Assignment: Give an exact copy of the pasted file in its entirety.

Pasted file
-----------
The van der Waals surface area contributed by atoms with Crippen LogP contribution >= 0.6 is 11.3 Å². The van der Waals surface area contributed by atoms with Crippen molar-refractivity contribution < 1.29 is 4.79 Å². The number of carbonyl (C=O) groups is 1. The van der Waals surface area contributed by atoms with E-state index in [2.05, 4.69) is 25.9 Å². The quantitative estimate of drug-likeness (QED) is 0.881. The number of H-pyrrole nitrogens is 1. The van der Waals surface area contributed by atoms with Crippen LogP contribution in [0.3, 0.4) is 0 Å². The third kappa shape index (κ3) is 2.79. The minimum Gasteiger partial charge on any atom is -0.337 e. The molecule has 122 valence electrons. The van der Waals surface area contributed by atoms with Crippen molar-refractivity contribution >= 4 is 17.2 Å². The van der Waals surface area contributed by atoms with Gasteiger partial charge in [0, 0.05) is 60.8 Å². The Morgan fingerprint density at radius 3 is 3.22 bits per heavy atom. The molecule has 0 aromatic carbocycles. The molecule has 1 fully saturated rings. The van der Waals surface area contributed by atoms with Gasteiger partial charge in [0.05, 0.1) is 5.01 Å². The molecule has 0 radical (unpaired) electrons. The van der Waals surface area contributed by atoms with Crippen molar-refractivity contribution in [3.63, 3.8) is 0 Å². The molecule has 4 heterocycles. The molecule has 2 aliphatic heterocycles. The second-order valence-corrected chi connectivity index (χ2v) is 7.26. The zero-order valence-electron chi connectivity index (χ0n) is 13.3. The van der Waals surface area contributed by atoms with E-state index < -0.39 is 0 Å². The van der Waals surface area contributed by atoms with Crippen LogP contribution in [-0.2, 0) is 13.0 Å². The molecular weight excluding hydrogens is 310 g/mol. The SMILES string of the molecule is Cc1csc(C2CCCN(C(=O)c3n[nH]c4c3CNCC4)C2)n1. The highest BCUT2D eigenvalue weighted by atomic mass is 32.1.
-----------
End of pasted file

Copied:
The van der Waals surface area contributed by atoms with Crippen LogP contribution >= 0.6 is 11.3 Å². The van der Waals surface area contributed by atoms with Crippen molar-refractivity contribution < 1.29 is 4.79 Å². The number of carbonyl (C=O) groups is 1. The van der Waals surface area contributed by atoms with E-state index in [2.05, 4.69) is 25.9 Å². The quantitative estimate of drug-likeness (QED) is 0.881. The number of H-pyrrole nitrogens is 1. The van der Waals surface area contributed by atoms with Crippen LogP contribution in [0.3, 0.4) is 0 Å². The third kappa shape index (κ3) is 2.79. The minimum Gasteiger partial charge on any atom is -0.337 e. The molecule has 122 valence electrons. The van der Waals surface area contributed by atoms with Crippen molar-refractivity contribution >= 4 is 17.2 Å². The van der Waals surface area contributed by atoms with Gasteiger partial charge in [0, 0.05) is 60.8 Å². The Morgan fingerprint density at radius 3 is 3.22 bits per heavy atom. The molecule has 0 aromatic carbocycles. The molecule has 1 fully saturated rings. The van der Waals surface area contributed by atoms with Gasteiger partial charge in [0.05, 0.1) is 5.01 Å². The molecule has 0 radical (unpaired) electrons. The van der Waals surface area contributed by atoms with Crippen molar-refractivity contribution in [3.63, 3.8) is 0 Å². The molecule has 4 heterocycles. The molecule has 2 aliphatic heterocycles. The second-order valence-corrected chi connectivity index (χ2v) is 7.26. The zero-order valence-electron chi connectivity index (χ0n) is 13.3. The van der Waals surface area contributed by atoms with E-state index < -0.39 is 0 Å². The van der Waals surface area contributed by atoms with Crippen LogP contribution in [-0.2, 0) is 13.0 Å². The molecular weight excluding hydrogens is 310 g/mol. The SMILES string of the molecule is Cc1csc(C2CCCN(C(=O)c3n[nH]c4c3CNCC4)C2)n1. The highest BCUT2D eigenvalue weighted by atomic mass is 32.1.